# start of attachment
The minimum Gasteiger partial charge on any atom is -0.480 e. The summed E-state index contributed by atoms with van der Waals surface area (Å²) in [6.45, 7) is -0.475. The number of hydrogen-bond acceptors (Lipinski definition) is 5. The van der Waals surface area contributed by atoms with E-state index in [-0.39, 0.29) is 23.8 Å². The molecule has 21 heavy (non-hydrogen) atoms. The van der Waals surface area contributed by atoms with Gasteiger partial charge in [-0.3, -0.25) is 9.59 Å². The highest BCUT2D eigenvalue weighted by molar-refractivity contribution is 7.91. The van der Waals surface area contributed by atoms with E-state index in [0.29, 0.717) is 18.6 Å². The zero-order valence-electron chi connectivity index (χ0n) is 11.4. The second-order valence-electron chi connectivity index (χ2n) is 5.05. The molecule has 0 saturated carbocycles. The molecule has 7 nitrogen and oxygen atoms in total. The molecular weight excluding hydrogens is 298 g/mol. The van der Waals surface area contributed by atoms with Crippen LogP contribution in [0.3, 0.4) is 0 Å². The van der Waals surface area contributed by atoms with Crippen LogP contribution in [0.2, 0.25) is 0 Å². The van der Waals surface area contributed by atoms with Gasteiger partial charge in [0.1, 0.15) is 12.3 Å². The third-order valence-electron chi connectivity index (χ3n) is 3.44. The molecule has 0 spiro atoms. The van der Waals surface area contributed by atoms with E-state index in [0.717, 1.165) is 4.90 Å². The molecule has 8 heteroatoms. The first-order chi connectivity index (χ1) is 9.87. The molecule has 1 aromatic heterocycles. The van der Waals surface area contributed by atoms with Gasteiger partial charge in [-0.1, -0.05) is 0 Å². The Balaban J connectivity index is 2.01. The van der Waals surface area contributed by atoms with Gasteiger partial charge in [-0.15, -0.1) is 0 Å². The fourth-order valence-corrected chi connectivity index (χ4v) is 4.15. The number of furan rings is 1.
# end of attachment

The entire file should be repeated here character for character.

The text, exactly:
The minimum Gasteiger partial charge on any atom is -0.480 e. The summed E-state index contributed by atoms with van der Waals surface area (Å²) in [6.45, 7) is -0.475. The number of hydrogen-bond acceptors (Lipinski definition) is 5. The van der Waals surface area contributed by atoms with E-state index in [-0.39, 0.29) is 23.8 Å². The molecule has 21 heavy (non-hydrogen) atoms. The van der Waals surface area contributed by atoms with Gasteiger partial charge in [-0.3, -0.25) is 9.59 Å². The highest BCUT2D eigenvalue weighted by molar-refractivity contribution is 7.91. The van der Waals surface area contributed by atoms with E-state index in [0.29, 0.717) is 18.6 Å². The zero-order valence-electron chi connectivity index (χ0n) is 11.4. The second-order valence-electron chi connectivity index (χ2n) is 5.05. The molecule has 0 saturated carbocycles. The molecule has 7 nitrogen and oxygen atoms in total. The molecular weight excluding hydrogens is 298 g/mol. The van der Waals surface area contributed by atoms with Crippen LogP contribution in [0.3, 0.4) is 0 Å². The van der Waals surface area contributed by atoms with Crippen LogP contribution in [0.2, 0.25) is 0 Å². The van der Waals surface area contributed by atoms with Gasteiger partial charge in [0.1, 0.15) is 12.3 Å². The third-order valence-electron chi connectivity index (χ3n) is 3.44. The molecule has 0 spiro atoms. The van der Waals surface area contributed by atoms with E-state index in [0.717, 1.165) is 4.90 Å². The molecule has 8 heteroatoms. The first-order chi connectivity index (χ1) is 9.87. The molecule has 1 aromatic heterocycles. The van der Waals surface area contributed by atoms with Gasteiger partial charge in [-0.1, -0.05) is 0 Å². The Balaban J connectivity index is 2.01. The van der Waals surface area contributed by atoms with Gasteiger partial charge in [-0.15, -0.1) is 0 Å². The fourth-order valence-corrected chi connectivity index (χ4v) is 4.15. The number of furan rings is 1.